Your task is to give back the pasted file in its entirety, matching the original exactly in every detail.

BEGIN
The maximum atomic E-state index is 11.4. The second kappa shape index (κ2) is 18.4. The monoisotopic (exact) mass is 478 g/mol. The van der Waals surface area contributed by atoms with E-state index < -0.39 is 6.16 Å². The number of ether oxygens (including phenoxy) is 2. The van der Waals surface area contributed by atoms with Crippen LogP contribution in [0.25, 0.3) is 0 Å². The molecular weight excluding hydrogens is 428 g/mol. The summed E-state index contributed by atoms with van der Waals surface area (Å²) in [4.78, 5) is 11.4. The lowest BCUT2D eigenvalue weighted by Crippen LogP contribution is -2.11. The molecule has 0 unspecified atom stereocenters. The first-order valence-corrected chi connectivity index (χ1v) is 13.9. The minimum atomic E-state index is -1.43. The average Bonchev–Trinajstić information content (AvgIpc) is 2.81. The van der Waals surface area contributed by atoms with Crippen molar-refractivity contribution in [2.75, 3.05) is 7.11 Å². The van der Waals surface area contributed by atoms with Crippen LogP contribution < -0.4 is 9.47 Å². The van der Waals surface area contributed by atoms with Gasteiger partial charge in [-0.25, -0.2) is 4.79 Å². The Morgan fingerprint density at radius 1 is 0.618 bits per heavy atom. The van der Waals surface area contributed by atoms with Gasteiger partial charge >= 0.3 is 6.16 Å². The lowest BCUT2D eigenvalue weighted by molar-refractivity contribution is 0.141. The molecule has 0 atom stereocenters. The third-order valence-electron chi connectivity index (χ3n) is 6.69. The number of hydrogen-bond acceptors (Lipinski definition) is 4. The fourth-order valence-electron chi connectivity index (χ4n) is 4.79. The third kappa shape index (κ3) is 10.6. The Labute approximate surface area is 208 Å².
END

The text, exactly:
The maximum atomic E-state index is 11.4. The second kappa shape index (κ2) is 18.4. The monoisotopic (exact) mass is 478 g/mol. The van der Waals surface area contributed by atoms with E-state index < -0.39 is 6.16 Å². The number of ether oxygens (including phenoxy) is 2. The van der Waals surface area contributed by atoms with Crippen LogP contribution in [0.25, 0.3) is 0 Å². The molecular weight excluding hydrogens is 428 g/mol. The summed E-state index contributed by atoms with van der Waals surface area (Å²) in [4.78, 5) is 11.4. The lowest BCUT2D eigenvalue weighted by Crippen LogP contribution is -2.11. The molecule has 0 unspecified atom stereocenters. The first-order valence-corrected chi connectivity index (χ1v) is 13.9. The minimum atomic E-state index is -1.43. The average Bonchev–Trinajstić information content (AvgIpc) is 2.81. The van der Waals surface area contributed by atoms with Crippen molar-refractivity contribution in [2.75, 3.05) is 7.11 Å². The van der Waals surface area contributed by atoms with Crippen LogP contribution < -0.4 is 9.47 Å². The van der Waals surface area contributed by atoms with Gasteiger partial charge in [-0.25, -0.2) is 4.79 Å². The Morgan fingerprint density at radius 1 is 0.618 bits per heavy atom. The van der Waals surface area contributed by atoms with Gasteiger partial charge >= 0.3 is 6.16 Å². The lowest BCUT2D eigenvalue weighted by molar-refractivity contribution is 0.141. The molecule has 0 atom stereocenters. The third-order valence-electron chi connectivity index (χ3n) is 6.69. The number of hydrogen-bond acceptors (Lipinski definition) is 4. The fourth-order valence-electron chi connectivity index (χ4n) is 4.79. The third kappa shape index (κ3) is 10.6. The Labute approximate surface area is 208 Å².